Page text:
However, having occupational therapists as core team members is not the only way they can contribute. In some places they are external to the team but work collaboratively, sometimes being co-located with a reablement service to be on hand to give advice. Other reablement teams employ occupational therapists to deliver training to care workers, especially in the areas of assessment and goal-setting.

Providing training

In the UK, CSSRs designate NVQ Level 2 as the base qualification for reablement care workers.(14)

However, specific reablement training must complement qualifications so that care workers grasp the ‘reabling ethos’, which is distinct from the spirit of standard home care. A shift away from the old ‘doing for’ ethos needs to be supported by a training programme. There is currently no single, accredited training programme for reablement care workers, although individual councils have developed training manuals and programmes which they may be willing to share. In addition, the North East Improvement and Efficiency Partnership (NE IEP) has published a guide to reablement for frontline staff. (15)

Handover to other services

Where a person has benefited from reablement but has ongoing support needs being met by a conventional home care agency, the worry is that this traditional approach might undo the progress made during reablement. There are ways of addressing this and a number of teams are working to ensure that care providers delivering ongoing support understand the reabling ethos. In one team, reablement workers mentor home care workers when a person’s support needs have increased following handover. Another London borough is renegotiating home care contracts to reinforce the reabling message.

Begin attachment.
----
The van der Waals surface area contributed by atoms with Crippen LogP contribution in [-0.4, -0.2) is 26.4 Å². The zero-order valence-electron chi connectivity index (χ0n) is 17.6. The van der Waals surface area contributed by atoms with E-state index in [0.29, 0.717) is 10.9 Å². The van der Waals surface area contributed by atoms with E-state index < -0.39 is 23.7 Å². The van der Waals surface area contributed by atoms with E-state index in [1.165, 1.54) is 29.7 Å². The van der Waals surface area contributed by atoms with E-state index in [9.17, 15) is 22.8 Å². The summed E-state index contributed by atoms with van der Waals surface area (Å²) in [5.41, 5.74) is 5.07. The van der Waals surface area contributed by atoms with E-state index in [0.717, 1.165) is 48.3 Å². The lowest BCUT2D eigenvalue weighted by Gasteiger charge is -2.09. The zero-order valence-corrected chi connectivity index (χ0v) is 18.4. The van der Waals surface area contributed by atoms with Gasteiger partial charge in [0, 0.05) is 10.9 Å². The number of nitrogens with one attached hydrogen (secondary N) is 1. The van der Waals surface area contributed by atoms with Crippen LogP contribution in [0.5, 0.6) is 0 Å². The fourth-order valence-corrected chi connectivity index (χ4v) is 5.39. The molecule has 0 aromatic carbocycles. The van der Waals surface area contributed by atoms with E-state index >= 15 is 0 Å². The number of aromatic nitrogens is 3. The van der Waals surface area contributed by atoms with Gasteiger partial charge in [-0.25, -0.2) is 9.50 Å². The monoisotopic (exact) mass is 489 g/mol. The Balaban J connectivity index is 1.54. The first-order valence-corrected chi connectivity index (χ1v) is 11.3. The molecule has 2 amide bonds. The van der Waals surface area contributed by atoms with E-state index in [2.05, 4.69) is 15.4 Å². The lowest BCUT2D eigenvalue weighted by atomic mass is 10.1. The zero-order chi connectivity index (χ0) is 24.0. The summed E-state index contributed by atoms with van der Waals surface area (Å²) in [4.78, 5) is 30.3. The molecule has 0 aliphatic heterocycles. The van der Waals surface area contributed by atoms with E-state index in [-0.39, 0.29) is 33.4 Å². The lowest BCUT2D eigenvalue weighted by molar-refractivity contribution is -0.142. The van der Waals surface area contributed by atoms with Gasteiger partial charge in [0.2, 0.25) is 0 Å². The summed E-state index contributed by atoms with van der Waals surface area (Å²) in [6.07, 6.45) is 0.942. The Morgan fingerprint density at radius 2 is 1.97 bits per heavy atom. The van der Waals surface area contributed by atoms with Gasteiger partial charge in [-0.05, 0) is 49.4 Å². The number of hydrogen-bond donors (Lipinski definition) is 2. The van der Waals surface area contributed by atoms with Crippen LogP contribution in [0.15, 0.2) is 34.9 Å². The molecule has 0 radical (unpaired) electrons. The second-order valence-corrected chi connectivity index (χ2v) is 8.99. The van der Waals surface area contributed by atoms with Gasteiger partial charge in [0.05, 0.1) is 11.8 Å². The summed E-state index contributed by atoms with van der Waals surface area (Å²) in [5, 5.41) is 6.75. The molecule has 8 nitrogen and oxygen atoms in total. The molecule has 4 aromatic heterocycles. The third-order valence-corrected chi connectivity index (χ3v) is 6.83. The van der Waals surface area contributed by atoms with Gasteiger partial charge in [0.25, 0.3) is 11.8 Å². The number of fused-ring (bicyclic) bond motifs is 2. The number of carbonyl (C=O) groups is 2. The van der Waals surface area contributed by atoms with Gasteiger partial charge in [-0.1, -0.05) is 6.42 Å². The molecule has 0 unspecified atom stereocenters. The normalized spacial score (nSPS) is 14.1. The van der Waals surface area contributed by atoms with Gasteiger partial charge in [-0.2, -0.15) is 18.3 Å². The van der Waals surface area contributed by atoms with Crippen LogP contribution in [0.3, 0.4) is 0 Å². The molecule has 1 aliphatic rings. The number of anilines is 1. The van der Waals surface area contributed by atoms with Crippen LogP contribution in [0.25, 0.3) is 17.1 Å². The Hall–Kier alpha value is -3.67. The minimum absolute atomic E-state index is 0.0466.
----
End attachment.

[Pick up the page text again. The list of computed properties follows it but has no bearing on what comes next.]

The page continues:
Example: High satisfaction

Nottingham City Council satisfaction surveys show that 90 per cent of people using the reablement service are satisfied or very satisfied. The service has a strong holistic approach ensuring that links with networks such as faith communities and neighbours are re-established. An outcome tool using a five-step ladder approach is used to ensure that people who use the service are in control and that outcomes are measured by both sides. About 40 per cent of users leave with no need for further services, and as the largest age band is 85-95 this is a very good outcome.

Example: Examining experience of assessment

Lancashire County Council has carried out surveys examining people’s experience of assessment as well as of reablement itself. A high level of satisfaction was reported:

  • 95 per cent said the assessor explained everything clearly.
  • 88 per cent said the assessor involved them in decisions about the care plan and support.
  • 66 per cent rated the reablement workers’ attitude as excellent.
  • 71 per cent said the reablement workers always helped them to feel more confident.
  • 72 per cent had opportunities to do things for themselves.
  • 79 per cent felt the reablement workers respected their decisions and choices.
  • 87 per cent felt they had benefited from reablement.